Malaysian cops to monitor ex-JI detainee and bomb expert after his return to Johor

39-year-old bomb expert has returned home after 12 years in Indonesian jail

There are fears that JI members might try to contact Taufik Abdul Halim, given his expertise on bombs.
There are fears that JI members might try to contact Taufik Abdul Halim, given his expertise on bombs.

Kuala Lumpur - Malaysian police say they will be monitoring the activities of former Jemaah Islamiah (JI) bomb expert Taufik Abdul Halim, after he returned home last week from serving 12 years in an Indonesian jail.

The Malaysian was influenced to join terror activities by his brother-in-law Zulkifli Abdul Khir, who is better known as Marwan, one of the world's most wanted terrorists.

Bernama reported that Taufik, 39, arrived at Kuala Lumpur International Airport last Wednesday night and was immediately taken by the police for a "lengthy" discussion, where he was advised not to be involved in militant activities again.

Malaysia's counter-terrorism chief Ayob Khan Mydin Pitchay said police had no evidence to detain him because he was not involved in any violent activities in Malaysia.

But he said the authorities would constantly be in touch with Taufik and will track his movements, to make sure he is no longer a threat to national security.

The former Internal Security Act detainee is now believed to be back in his home town in Kluang, Johor.

The news of Taufik's return came just a day after the Indonesian authorities told The Straits Times that "no one had been released", in response to Malaysia's Home Minister Zahid Hamidi's comment that Jakarta would be releasing 350 former JI militants last Friday.

Datuk Seri Zahid subsequently clarified with The Straits Times that he meant that former JI militants "have begun being freed and will continued to be freed".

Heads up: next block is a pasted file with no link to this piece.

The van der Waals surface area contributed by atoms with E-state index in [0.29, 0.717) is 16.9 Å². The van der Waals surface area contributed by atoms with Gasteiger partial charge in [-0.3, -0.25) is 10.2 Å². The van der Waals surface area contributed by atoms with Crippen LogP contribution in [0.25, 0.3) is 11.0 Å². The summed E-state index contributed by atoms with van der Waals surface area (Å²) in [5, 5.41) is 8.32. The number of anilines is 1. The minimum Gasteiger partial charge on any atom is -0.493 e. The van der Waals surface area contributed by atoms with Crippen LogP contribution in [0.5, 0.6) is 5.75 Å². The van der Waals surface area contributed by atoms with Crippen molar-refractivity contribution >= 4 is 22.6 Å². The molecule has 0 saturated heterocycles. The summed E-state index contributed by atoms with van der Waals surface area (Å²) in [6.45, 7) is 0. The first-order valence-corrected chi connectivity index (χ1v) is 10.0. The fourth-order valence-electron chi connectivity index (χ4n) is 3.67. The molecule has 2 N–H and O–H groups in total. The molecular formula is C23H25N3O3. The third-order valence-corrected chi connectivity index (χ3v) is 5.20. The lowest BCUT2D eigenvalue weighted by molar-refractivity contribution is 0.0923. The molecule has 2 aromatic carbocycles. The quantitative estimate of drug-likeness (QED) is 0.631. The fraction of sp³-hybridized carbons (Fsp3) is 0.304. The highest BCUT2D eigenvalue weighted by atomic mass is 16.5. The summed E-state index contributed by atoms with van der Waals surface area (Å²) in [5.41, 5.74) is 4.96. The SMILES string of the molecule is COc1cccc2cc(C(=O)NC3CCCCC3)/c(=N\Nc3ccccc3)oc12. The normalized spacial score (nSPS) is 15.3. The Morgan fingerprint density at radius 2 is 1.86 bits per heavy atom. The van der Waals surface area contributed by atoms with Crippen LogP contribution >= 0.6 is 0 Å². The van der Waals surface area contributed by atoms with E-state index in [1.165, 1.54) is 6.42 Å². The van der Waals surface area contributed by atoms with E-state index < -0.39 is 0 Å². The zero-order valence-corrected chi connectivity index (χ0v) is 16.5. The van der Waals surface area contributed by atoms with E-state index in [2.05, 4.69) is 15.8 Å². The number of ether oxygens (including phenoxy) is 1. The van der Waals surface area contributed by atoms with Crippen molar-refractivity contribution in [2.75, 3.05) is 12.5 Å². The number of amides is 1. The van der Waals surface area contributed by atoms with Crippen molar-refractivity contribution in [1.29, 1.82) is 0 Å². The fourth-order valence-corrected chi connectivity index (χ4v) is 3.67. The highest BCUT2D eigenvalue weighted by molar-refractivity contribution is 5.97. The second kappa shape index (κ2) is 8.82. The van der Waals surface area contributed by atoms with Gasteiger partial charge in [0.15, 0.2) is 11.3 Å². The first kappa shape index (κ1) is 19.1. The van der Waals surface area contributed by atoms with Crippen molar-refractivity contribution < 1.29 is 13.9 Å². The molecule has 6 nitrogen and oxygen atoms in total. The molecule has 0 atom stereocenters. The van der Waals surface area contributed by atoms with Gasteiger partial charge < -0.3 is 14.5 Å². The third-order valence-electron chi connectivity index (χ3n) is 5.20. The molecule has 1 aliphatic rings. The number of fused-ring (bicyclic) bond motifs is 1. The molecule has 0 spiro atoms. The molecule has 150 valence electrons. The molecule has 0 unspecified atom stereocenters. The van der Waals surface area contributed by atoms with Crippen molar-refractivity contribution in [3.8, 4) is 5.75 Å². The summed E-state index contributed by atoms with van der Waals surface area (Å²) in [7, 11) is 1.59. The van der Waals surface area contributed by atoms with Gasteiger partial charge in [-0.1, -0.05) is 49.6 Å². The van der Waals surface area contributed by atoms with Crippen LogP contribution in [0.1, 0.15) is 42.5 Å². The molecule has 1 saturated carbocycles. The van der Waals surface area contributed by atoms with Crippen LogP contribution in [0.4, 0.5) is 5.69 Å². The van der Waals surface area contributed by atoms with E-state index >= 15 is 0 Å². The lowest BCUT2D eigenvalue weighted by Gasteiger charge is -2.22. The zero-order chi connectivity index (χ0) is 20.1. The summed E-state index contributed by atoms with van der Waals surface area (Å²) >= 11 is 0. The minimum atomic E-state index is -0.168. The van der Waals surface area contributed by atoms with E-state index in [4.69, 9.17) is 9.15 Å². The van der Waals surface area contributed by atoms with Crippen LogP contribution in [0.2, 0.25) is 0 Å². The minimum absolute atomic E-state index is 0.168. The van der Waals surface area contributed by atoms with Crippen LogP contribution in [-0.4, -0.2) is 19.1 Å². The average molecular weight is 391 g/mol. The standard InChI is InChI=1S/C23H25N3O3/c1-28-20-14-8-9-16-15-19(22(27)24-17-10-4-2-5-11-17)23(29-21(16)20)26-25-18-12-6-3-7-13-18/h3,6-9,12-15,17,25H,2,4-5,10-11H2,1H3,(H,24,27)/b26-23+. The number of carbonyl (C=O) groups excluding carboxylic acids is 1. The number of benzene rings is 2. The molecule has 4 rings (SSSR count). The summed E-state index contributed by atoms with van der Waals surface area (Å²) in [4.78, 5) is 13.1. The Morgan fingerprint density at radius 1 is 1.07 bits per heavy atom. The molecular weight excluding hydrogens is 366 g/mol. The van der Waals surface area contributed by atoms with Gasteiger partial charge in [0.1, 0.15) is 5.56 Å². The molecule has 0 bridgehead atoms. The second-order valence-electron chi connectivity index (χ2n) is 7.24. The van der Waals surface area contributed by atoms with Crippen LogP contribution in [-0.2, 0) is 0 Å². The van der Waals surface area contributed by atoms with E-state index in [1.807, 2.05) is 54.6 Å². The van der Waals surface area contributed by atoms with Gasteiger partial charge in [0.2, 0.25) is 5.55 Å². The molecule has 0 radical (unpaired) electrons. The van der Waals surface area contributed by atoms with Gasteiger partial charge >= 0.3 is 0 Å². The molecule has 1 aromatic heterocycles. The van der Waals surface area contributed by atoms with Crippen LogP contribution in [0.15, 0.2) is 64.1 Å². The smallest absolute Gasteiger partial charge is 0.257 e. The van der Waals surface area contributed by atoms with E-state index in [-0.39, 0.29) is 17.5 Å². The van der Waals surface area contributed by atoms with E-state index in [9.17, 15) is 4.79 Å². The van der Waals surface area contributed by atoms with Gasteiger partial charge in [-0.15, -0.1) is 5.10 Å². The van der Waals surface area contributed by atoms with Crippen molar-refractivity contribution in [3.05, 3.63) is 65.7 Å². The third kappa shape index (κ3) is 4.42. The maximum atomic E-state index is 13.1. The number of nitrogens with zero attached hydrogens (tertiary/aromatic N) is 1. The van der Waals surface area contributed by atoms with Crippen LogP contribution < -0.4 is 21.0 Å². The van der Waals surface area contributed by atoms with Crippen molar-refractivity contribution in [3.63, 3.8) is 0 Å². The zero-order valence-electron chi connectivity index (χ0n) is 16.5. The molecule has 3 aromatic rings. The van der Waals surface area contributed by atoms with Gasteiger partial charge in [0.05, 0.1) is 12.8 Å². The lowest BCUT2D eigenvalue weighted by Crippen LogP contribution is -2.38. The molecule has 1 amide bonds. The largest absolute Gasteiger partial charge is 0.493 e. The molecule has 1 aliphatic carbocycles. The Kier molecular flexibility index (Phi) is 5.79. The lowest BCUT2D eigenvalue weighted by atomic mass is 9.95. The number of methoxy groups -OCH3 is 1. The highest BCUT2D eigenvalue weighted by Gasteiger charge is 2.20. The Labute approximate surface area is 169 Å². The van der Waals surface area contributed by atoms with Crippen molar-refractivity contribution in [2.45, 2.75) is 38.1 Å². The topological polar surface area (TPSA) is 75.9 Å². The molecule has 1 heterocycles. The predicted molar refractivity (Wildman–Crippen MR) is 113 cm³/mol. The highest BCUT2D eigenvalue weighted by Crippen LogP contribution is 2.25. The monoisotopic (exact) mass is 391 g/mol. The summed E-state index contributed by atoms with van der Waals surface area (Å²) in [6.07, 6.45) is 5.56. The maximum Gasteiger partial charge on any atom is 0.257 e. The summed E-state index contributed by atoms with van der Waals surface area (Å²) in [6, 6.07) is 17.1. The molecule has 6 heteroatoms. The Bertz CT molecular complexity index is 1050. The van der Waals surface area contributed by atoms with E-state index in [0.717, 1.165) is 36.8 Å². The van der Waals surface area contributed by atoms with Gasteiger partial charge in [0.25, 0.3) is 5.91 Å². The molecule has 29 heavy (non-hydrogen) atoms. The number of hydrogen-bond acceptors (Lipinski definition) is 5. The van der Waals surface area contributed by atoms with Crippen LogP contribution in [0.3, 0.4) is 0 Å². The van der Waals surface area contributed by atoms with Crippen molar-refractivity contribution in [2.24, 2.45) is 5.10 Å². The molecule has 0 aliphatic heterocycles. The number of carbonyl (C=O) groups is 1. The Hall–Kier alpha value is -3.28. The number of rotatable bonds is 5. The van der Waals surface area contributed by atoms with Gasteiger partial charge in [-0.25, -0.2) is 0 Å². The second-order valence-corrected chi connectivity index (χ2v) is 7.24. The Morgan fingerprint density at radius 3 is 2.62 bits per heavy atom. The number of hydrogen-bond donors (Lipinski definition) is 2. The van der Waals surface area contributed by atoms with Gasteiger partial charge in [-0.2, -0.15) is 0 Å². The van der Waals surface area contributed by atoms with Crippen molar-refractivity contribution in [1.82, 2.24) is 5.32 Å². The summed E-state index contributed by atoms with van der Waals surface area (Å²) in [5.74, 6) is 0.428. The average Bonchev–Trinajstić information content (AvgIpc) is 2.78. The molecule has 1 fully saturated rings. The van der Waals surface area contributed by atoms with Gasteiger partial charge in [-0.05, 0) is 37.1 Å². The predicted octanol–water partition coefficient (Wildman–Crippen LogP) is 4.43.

The Indonesian authorities could not confirm if Taufik had been released or repatriated when contacted yesterday.

A former architecture student at Malaysia's Universiti Teknologi Mara, Taufik had undergone training with the Al-Qaeda group in Afghanistan from 1995 to 1996.

He was detained in Indonesia for an attempted bombing at Jakarta's Atrium Plaza shopping complex in 2001. Taufik had tried to set off a bomb at the mall but it exploded prematurely, causing him to lose part of his right leg.

Separately, he was also linked to bombing incidents at two churches in east Jakarta.

In Malaysia, Taufik gained notoriety for his involvement in militant group Kumpulan Mujahideen Malaysia (KMM), The Star reported yesterday.

The KMM pulled off a heist at Southern Bank in Petaling Jaya in 2001, with the stolen loot used to fund terrorist groups in Jakarta and Ambon in Indonesia.

Datuk Ayob said that there is still a possibility that JI members will try to contact Taufik, given his ideology and expertise in making bombs.

"We fear that there might be matters that they would discuss among themselves. There is also a possibility that he would train members of the public who are keen to be involved in violence," he said.

"So far, what we do is to advise him to be no longer involved in matters that (go) against the law."

Mr Ayob also expressed concern about the possible subsequent release of more former JI militants, given that they share the same ideology as Islamic State in Iraq and Syria (ISIS) militants in using terror to further their cause.

If they are released, there will be a "high risk" that former JI militants could be involved in ISIS activities, he said.

Additional reporting by Wahyudi Soeriaatmadja and Shannon Teoh

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